Item number: 3901739548674
    different weighing modes - g=grams, oz=ounces, dwt=pennyweight, ozt=troyounces

    500g capacity x 0.1g increments

    17.635oz capacity x 0.005oz increments

    321.5dwt capacity x 0.1dwt increments

    16.075ozt capacity x 0.005ozt increments

    Weighing tray measures 2 3/8" x 2 3/8"

    Scale measures 2 3/4" wide x 4" long x 3/4" thick

    Operates on 2 AAA Bateries included

    Scale has auto shut off after approx 2 minutes to save battery life

    SHIPPING

    Shipping is FREE to any US address using First Class mail. This service usually takes 2 to 5 business days for delivery. We ship no later than the next business day after your payment is received or clears. In many cases we ship the same day if paid early enough in the day.

    Shipping to Canada is by USPS Priority mail and will cost $11.95 which is the amount we pay our post office. All other countries shipping is $13.95using USPS Priority mail.

    Warranty: This scale has a two year warranty. If your scale ever fails with in two years of purchase just return it to me for a free replacement.
     
  10. Dan Dozer

    Dan Dozer Subscriber

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    I got mine on Ebay about two years ago and use it to weigh out the chemicals for Cyanotype. It was very cheap (I think only about $10 - $15) and it's made by NEVA. Has a calibration weight and has worked fine since I got it.
     
  11. lxdude

    lxdude Member

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    Geez you guys-what's wrong with an analog scale? I'm just sayin'...
    :tongue:
     
  12. kq6up

    kq6up Member

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    I don't think a triple beam could be had for $10.

    Chris
     
  13. Ross Chambers

    Ross Chambers Member

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    I bought a digital scale for something like $15 in the forecourt of a shopping mall, mainly as a standby for a more expensive one. It lasted about 2 months. The other probably still works, but I haven't used it since acquiring a "My Weigh" triple beam. I'm pleased to know that I can undertake a session without worrying about the electronic scale dying at the wrong time, the triple beam is something that will run forever.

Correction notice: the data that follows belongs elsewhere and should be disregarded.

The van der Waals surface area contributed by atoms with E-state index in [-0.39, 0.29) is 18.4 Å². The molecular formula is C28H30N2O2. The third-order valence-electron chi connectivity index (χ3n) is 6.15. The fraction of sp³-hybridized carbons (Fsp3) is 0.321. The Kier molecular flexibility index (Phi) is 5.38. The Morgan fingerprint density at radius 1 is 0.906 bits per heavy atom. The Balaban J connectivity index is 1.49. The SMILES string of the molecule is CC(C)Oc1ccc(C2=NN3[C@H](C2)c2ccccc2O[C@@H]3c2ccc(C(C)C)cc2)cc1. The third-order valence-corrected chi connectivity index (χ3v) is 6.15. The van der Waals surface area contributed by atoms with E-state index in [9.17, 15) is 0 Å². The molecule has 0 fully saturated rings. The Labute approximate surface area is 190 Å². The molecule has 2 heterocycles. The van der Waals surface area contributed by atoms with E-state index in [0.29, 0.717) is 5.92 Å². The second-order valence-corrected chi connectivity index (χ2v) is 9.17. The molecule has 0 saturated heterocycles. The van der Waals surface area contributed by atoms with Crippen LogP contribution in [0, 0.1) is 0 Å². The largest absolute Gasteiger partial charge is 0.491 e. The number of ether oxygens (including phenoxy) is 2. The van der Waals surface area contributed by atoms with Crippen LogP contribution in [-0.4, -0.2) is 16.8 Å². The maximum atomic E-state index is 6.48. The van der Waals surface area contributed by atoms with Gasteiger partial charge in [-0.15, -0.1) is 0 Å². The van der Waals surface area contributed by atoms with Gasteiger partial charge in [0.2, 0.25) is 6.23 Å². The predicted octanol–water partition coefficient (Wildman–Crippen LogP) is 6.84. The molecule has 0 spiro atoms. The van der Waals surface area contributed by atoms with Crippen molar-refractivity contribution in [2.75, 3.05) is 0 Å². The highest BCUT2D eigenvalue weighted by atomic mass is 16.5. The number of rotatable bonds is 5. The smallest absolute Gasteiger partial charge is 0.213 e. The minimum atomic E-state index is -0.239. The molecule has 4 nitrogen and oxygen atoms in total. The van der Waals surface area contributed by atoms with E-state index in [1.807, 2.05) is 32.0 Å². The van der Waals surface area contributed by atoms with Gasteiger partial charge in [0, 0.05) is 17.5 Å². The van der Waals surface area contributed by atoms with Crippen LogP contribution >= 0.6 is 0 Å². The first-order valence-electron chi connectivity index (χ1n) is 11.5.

14. grahamp

    grahamp Subscriber

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    Digital scales are only readable to +/- half of the smallest unit. So 0.1g is 0.05g to 0.15g (assuming conventional rounding - the specs rarely say). It pays to have an extra step of display precision than you need for your project. Note that display precision and stability is not necessarily the same as accuracy or repeatability, or the precision of the weighing mechanism. Sensitivity of open pan balances is not usually a problem for air movement, but it can make the balance slower to respond. Stability/drift is usually a temperature issue. If you keep the balance at room temperature (in the room you weigh in) then only operational heat should be an issue.

    It is not as though we are weighing grams to 5 decimal places for general photographic purposes. When I was doing analytical chemistry, the 'bucket' lab only weighed to 0.1g, while the fine analytical weighing was done to 5 decimals (reported at 4), in a temperature controlled room using balances with integral draft shields.

    I have a small electronic unit. It is almost too small for photographic chemical volumes, so I usually have to tare off a pan. Think about this when you choose a model so that the display is readable. The specifications on these little things are usually bad - it is not always clear if taring comes out of the total capacity (assume it does). I have some domestic metric weights down to 5g, and some new coins, so I can test the unit from time to time. A good beam balance would be nice, but I don't have the need for it.
     
  15. Mainecoonmaniac

    Mainecoonmaniac Subscriber